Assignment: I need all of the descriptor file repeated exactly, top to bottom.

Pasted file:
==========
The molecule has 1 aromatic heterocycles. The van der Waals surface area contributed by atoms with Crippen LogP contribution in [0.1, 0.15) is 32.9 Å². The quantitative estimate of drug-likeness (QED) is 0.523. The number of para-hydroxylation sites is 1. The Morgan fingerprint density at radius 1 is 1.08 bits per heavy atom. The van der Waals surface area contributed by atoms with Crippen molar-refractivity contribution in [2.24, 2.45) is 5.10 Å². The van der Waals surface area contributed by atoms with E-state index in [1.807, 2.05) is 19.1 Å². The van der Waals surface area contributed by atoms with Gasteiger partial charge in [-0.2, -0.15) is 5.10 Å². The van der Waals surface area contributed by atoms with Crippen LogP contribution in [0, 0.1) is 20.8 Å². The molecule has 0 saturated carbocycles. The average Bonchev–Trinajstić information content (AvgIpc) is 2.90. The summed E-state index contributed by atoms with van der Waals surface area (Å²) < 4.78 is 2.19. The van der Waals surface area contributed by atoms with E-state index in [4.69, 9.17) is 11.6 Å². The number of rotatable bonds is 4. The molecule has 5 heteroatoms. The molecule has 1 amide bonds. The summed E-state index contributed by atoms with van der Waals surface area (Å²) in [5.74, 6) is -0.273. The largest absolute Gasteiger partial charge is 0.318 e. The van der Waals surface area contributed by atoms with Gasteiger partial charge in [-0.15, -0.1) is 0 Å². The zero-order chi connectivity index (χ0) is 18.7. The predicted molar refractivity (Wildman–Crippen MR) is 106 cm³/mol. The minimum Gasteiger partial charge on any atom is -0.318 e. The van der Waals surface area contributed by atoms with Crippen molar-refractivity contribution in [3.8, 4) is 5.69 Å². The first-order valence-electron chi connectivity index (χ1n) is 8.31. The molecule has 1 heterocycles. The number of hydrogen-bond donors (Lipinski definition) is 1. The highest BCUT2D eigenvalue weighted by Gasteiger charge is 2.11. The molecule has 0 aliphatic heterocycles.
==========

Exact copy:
The molecule has 1 aromatic heterocycles. The van der Waals surface area contributed by atoms with Crippen LogP contribution in [0.1, 0.15) is 32.9 Å². The quantitative estimate of drug-likeness (QED) is 0.523. The number of para-hydroxylation sites is 1. The Morgan fingerprint density at radius 1 is 1.08 bits per heavy atom. The van der Waals surface area contributed by atoms with Crippen molar-refractivity contribution in [2.24, 2.45) is 5.10 Å². The van der Waals surface area contributed by atoms with E-state index in [1.807, 2.05) is 19.1 Å². The van der Waals surface area contributed by atoms with Gasteiger partial charge in [-0.2, -0.15) is 5.10 Å². The van der Waals surface area contributed by atoms with Crippen LogP contribution in [0, 0.1) is 20.8 Å². The molecule has 0 saturated carbocycles. The average Bonchev–Trinajstić information content (AvgIpc) is 2.90. The summed E-state index contributed by atoms with van der Waals surface area (Å²) < 4.78 is 2.19. The van der Waals surface area contributed by atoms with E-state index in [4.69, 9.17) is 11.6 Å². The number of rotatable bonds is 4. The molecule has 5 heteroatoms. The molecule has 1 amide bonds. The summed E-state index contributed by atoms with van der Waals surface area (Å²) in [5.74, 6) is -0.273. The largest absolute Gasteiger partial charge is 0.318 e. The van der Waals surface area contributed by atoms with Gasteiger partial charge in [-0.15, -0.1) is 0 Å². The zero-order chi connectivity index (χ0) is 18.7. The predicted molar refractivity (Wildman–Crippen MR) is 106 cm³/mol. The minimum Gasteiger partial charge on any atom is -0.318 e. The van der Waals surface area contributed by atoms with Crippen molar-refractivity contribution in [3.8, 4) is 5.69 Å². The first-order valence-electron chi connectivity index (χ1n) is 8.31. The molecule has 1 heterocycles. The number of hydrogen-bond donors (Lipinski definition) is 1. The highest BCUT2D eigenvalue weighted by Gasteiger charge is 2.11. The molecule has 0 aliphatic heterocycles.